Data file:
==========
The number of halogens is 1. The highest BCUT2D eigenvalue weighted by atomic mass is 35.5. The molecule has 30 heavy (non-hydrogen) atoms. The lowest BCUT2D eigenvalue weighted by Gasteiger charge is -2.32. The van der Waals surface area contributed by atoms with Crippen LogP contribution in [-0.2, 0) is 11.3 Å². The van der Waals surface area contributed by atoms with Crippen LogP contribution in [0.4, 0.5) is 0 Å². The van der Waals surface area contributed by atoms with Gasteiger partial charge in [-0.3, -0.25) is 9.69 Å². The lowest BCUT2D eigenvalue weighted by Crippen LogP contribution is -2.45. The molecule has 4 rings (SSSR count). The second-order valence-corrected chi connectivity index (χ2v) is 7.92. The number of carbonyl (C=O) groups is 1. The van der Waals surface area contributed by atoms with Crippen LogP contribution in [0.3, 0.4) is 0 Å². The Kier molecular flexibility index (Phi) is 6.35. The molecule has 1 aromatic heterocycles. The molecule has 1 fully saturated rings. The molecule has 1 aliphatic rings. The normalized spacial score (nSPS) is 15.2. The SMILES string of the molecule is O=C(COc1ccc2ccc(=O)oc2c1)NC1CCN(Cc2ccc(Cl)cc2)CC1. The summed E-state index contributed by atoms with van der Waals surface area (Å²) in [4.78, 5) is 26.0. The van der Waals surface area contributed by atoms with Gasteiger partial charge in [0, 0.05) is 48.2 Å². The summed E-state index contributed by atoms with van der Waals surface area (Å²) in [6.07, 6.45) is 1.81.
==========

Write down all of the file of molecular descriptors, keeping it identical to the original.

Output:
The number of halogens is 1. The highest BCUT2D eigenvalue weighted by atomic mass is 35.5. The molecule has 30 heavy (non-hydrogen) atoms. The lowest BCUT2D eigenvalue weighted by Gasteiger charge is -2.32. The van der Waals surface area contributed by atoms with Crippen LogP contribution in [-0.2, 0) is 11.3 Å². The van der Waals surface area contributed by atoms with Crippen LogP contribution in [0.4, 0.5) is 0 Å². The van der Waals surface area contributed by atoms with Gasteiger partial charge in [-0.3, -0.25) is 9.69 Å². The lowest BCUT2D eigenvalue weighted by Crippen LogP contribution is -2.45. The molecule has 4 rings (SSSR count). The second-order valence-corrected chi connectivity index (χ2v) is 7.92. The number of carbonyl (C=O) groups is 1. The van der Waals surface area contributed by atoms with Crippen LogP contribution in [0.3, 0.4) is 0 Å². The Kier molecular flexibility index (Phi) is 6.35. The molecule has 1 aromatic heterocycles. The molecule has 1 fully saturated rings. The molecule has 1 aliphatic rings. The normalized spacial score (nSPS) is 15.2. The SMILES string of the molecule is O=C(COc1ccc2ccc(=O)oc2c1)NC1CCN(Cc2ccc(Cl)cc2)CC1. The summed E-state index contributed by atoms with van der Waals surface area (Å²) in [4.78, 5) is 26.0. The van der Waals surface area contributed by atoms with Gasteiger partial charge in [0, 0.05) is 48.2 Å². The summed E-state index contributed by atoms with van der Waals surface area (Å²) in [6.07, 6.45) is 1.81.